The Hearing M’aids, as the five women call themselves, rehearsed their program at McQuaid’s house one recent afternoon. Amid the laughter, they kept coming back to the seriousness of their disability. Life for them is difficult even with hearing aids, they said, partly because of public ignorance about hearing loss, and partly because of people’s willingness to suffer silently, a mold they’re trying to break.

“I think, as with many disabilities, there is a carryover from the days when people tried to hide their disabilities for fear of the stigma or discrimination,” Carlson said.

Joyce Tibbs, 74, an artist and retired teacher, has a moderate hearing loss; she reads lips and has two aids. She tells people who don’t want to get hearing aids “that it’s nice to hear.”

“I’m not ashamed to have them — they help me,” she said. “We depend [more] on our sight and our hearing for our enjoyment in life the older we get.”

But it’s hard work, and it wears the women out “because you’re trying hard to understand and keep up and listen,” said Joanne Keedy, 71, whose hearing began deteriorating five years ago. She continues to work part-time as a medical receptionist. Carlson, who worked as a personnel specialist in the St. Louis Park school system for 20 years, said her hearing has declined in the past 35 years. She depends on her residual hearing, hearing aids and lip-reading to hear.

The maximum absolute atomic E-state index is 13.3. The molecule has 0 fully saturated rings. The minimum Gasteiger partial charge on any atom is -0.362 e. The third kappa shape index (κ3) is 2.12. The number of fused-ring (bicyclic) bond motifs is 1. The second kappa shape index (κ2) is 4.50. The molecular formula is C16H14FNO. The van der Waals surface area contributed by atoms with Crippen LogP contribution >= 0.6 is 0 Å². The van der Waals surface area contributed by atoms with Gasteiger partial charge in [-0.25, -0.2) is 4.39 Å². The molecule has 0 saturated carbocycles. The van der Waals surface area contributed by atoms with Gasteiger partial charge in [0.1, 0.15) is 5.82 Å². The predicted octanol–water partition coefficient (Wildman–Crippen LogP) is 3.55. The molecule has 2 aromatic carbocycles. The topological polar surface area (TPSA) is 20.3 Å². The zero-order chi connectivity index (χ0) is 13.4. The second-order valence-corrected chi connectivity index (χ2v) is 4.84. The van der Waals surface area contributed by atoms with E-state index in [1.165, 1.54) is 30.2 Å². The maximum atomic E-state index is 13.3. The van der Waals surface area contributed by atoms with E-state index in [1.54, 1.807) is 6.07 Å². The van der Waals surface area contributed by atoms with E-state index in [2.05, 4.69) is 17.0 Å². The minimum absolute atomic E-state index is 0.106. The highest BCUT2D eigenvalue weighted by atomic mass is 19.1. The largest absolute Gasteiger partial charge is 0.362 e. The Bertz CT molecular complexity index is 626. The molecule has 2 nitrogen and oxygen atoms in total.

Gratton has a speaker phone, and her husband listens in on her conversations, because she often has trouble hearing. “Some people I can understand, and some people I can’t,” Gratton said. “People naturally think that if they talk real loud, it’ll be better, but it’s not necessarily true.”

McQuaid first got hearing aids in 1988 when she was elected to the Minnesota Legislature. She had difficulty hearing when she was in large rooms or when legislators spoke without using microphones.